Facebook tackling online conflicts with compassionate touch

Last week, Facebook invited national experts to its Palo Alto campus to share the science behind compassion and altruism. In the audience, engineers listened intently to ideas about humanizing interactions.

Humans are hard-wired for compassionate behavior and receive physiological boosts from feel-good neurotransmitters such as oxytocin and dopamine when they deploy their better nature, said researchers from a Stanford University compassion institute and UC Berkeley’s Greater Good Science Center.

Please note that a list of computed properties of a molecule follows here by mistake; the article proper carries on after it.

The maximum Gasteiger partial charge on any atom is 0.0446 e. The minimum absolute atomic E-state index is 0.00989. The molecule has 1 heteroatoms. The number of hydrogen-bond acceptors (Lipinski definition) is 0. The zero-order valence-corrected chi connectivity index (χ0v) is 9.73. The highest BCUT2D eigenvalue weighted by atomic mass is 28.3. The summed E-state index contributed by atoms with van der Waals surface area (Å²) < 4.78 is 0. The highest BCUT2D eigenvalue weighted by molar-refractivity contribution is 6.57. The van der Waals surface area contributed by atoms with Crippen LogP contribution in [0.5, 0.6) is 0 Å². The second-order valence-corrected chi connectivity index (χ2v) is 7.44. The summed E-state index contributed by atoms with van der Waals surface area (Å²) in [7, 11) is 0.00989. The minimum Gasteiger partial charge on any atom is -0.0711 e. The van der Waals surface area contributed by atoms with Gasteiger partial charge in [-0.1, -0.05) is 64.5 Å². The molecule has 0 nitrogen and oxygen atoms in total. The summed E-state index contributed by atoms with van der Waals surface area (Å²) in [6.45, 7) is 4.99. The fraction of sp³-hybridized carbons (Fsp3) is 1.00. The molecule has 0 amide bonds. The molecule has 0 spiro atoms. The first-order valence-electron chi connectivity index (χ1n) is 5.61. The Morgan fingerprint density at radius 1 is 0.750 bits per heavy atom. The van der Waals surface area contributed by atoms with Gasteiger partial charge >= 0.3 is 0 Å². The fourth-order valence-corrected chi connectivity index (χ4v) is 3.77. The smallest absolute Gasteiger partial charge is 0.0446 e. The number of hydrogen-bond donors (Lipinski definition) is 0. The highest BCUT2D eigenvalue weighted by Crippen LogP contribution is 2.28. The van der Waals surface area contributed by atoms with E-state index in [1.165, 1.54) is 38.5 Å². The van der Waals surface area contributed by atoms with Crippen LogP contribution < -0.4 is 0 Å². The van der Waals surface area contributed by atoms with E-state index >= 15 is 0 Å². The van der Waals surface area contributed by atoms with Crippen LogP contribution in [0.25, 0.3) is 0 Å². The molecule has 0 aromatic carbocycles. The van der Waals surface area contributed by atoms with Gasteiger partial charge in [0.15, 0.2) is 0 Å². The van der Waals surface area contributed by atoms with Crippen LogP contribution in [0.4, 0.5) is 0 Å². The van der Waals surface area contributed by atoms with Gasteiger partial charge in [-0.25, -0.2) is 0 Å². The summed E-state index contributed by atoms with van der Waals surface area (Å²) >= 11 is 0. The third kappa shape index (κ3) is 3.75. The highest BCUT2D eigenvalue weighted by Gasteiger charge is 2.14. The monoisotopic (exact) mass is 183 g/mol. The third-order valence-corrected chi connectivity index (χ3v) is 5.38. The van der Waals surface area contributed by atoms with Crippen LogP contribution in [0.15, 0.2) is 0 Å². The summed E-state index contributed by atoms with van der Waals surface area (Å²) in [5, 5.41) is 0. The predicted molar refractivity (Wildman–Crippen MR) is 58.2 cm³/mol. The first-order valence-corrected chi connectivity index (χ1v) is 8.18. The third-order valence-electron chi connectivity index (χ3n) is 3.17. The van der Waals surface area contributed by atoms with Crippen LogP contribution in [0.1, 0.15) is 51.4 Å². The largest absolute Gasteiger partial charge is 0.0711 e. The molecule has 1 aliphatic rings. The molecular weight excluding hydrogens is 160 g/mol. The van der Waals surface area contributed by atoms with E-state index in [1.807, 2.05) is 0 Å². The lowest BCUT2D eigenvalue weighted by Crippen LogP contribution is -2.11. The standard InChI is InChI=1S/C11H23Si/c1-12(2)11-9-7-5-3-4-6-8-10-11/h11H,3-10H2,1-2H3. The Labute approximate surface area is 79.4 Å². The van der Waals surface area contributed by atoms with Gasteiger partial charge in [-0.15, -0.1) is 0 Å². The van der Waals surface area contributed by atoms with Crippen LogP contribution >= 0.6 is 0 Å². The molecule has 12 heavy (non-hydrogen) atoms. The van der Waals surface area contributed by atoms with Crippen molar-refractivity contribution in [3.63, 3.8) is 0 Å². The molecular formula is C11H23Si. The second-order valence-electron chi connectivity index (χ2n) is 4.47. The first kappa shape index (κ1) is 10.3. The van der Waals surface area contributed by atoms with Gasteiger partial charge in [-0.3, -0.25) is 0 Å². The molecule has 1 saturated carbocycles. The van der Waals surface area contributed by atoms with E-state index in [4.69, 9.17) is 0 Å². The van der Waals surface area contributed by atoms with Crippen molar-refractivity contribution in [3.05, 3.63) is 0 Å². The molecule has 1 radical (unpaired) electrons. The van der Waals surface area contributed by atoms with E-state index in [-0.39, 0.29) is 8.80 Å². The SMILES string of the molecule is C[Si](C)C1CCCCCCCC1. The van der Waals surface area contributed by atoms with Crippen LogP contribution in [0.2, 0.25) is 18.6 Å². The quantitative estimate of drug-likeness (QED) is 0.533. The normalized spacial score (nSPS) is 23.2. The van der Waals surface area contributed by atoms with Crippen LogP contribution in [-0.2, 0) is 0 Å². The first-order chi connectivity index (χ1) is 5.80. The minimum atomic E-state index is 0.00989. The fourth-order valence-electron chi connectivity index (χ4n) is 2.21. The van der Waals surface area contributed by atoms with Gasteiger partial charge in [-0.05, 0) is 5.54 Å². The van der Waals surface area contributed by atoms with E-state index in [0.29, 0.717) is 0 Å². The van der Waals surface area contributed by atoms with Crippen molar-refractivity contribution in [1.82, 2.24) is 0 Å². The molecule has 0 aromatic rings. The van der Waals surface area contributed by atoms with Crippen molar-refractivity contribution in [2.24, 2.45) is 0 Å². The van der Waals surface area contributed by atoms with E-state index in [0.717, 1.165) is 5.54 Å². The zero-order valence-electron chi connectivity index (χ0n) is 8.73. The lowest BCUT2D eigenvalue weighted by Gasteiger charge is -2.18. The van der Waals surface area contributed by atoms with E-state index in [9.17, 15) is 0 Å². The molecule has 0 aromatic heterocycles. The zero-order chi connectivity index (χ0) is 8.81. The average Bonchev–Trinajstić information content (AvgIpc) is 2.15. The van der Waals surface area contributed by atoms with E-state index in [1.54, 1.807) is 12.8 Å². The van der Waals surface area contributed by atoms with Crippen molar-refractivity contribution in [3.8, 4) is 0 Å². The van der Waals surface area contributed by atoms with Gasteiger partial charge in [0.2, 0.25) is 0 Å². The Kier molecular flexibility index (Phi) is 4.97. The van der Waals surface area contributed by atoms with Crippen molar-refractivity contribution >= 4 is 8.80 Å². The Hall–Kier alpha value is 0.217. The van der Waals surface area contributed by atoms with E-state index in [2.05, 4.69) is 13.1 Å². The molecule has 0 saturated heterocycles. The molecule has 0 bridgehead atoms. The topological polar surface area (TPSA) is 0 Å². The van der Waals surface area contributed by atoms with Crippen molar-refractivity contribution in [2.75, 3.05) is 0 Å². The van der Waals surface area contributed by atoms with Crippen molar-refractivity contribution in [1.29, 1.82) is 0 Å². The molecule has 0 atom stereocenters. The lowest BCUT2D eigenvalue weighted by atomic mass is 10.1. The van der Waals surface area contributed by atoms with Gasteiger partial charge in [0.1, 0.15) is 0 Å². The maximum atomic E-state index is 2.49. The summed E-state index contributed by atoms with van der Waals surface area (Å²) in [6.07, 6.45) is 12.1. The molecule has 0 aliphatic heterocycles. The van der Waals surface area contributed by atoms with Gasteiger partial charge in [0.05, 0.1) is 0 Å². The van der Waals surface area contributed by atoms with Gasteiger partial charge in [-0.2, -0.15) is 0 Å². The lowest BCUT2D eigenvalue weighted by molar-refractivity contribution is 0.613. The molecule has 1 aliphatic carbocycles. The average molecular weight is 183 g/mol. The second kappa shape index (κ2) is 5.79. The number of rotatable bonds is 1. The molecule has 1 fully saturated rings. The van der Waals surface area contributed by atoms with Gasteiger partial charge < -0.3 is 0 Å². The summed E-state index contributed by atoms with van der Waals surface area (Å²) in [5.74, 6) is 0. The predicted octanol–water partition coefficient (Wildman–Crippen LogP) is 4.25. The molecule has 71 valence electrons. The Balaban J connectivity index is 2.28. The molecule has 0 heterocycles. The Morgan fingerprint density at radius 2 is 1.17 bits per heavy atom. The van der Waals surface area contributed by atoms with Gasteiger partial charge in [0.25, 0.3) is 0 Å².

It’s that science behind the benefits of good behavior that caught the attention of Arturo Bejar, director of engineering at Facebook.

 

By Suzanne Bohan